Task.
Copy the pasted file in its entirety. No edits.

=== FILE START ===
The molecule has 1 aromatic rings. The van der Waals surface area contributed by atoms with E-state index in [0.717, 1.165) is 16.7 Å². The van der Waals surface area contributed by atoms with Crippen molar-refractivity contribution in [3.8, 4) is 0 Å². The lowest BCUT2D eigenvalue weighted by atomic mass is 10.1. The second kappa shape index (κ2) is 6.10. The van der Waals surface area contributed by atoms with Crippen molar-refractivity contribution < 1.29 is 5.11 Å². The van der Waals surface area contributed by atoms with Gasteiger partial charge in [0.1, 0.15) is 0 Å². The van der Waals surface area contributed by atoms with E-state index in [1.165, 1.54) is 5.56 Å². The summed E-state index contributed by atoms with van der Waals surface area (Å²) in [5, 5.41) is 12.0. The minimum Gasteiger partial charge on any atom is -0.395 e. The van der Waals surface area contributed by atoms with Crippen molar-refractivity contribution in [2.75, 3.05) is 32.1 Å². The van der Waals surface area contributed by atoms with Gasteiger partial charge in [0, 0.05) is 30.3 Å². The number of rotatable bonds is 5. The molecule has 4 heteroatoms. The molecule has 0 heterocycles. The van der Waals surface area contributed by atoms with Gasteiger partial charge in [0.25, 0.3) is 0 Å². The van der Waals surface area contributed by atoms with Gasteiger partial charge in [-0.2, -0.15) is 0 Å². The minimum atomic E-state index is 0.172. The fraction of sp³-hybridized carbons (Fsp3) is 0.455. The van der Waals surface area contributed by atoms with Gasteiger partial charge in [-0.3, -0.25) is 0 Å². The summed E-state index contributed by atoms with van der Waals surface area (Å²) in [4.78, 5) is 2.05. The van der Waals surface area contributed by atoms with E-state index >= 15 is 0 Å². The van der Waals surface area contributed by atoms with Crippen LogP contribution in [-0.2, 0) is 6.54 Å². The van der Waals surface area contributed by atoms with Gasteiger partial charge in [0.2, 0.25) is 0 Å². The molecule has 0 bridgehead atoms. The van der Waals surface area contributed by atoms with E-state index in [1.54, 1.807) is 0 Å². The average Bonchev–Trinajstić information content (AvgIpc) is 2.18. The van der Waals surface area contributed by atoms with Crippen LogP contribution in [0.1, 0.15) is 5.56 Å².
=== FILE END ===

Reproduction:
The molecule has 1 aromatic rings. The van der Waals surface area contributed by atoms with E-state index in [0.717, 1.165) is 16.7 Å². The van der Waals surface area contributed by atoms with Crippen molar-refractivity contribution in [3.8, 4) is 0 Å². The lowest BCUT2D eigenvalue weighted by atomic mass is 10.1. The second kappa shape index (κ2) is 6.10. The van der Waals surface area contributed by atoms with Crippen molar-refractivity contribution < 1.29 is 5.11 Å². The van der Waals surface area contributed by atoms with Gasteiger partial charge in [0.1, 0.15) is 0 Å². The van der Waals surface area contributed by atoms with E-state index in [1.165, 1.54) is 5.56 Å². The summed E-state index contributed by atoms with van der Waals surface area (Å²) in [5, 5.41) is 12.0. The minimum Gasteiger partial charge on any atom is -0.395 e. The van der Waals surface area contributed by atoms with Crippen molar-refractivity contribution in [2.75, 3.05) is 32.1 Å². The van der Waals surface area contributed by atoms with Gasteiger partial charge in [0, 0.05) is 30.3 Å². The number of rotatable bonds is 5. The molecule has 4 heteroatoms. The molecule has 0 heterocycles. The van der Waals surface area contributed by atoms with Gasteiger partial charge in [0.25, 0.3) is 0 Å². The van der Waals surface area contributed by atoms with Gasteiger partial charge in [-0.2, -0.15) is 0 Å². The minimum atomic E-state index is 0.172. The fraction of sp³-hybridized carbons (Fsp3) is 0.455. The van der Waals surface area contributed by atoms with Gasteiger partial charge in [-0.3, -0.25) is 0 Å². The summed E-state index contributed by atoms with van der Waals surface area (Å²) in [4.78, 5) is 2.05. The van der Waals surface area contributed by atoms with E-state index >= 15 is 0 Å². The van der Waals surface area contributed by atoms with Crippen LogP contribution in [-0.2, 0) is 6.54 Å². The van der Waals surface area contributed by atoms with Gasteiger partial charge in [0.2, 0.25) is 0 Å². The molecule has 0 bridgehead atoms. The van der Waals surface area contributed by atoms with E-state index in [1.54, 1.807) is 0 Å². The average Bonchev–Trinajstić information content (AvgIpc) is 2.18. The van der Waals surface area contributed by atoms with Crippen LogP contribution in [0.1, 0.15) is 5.56 Å².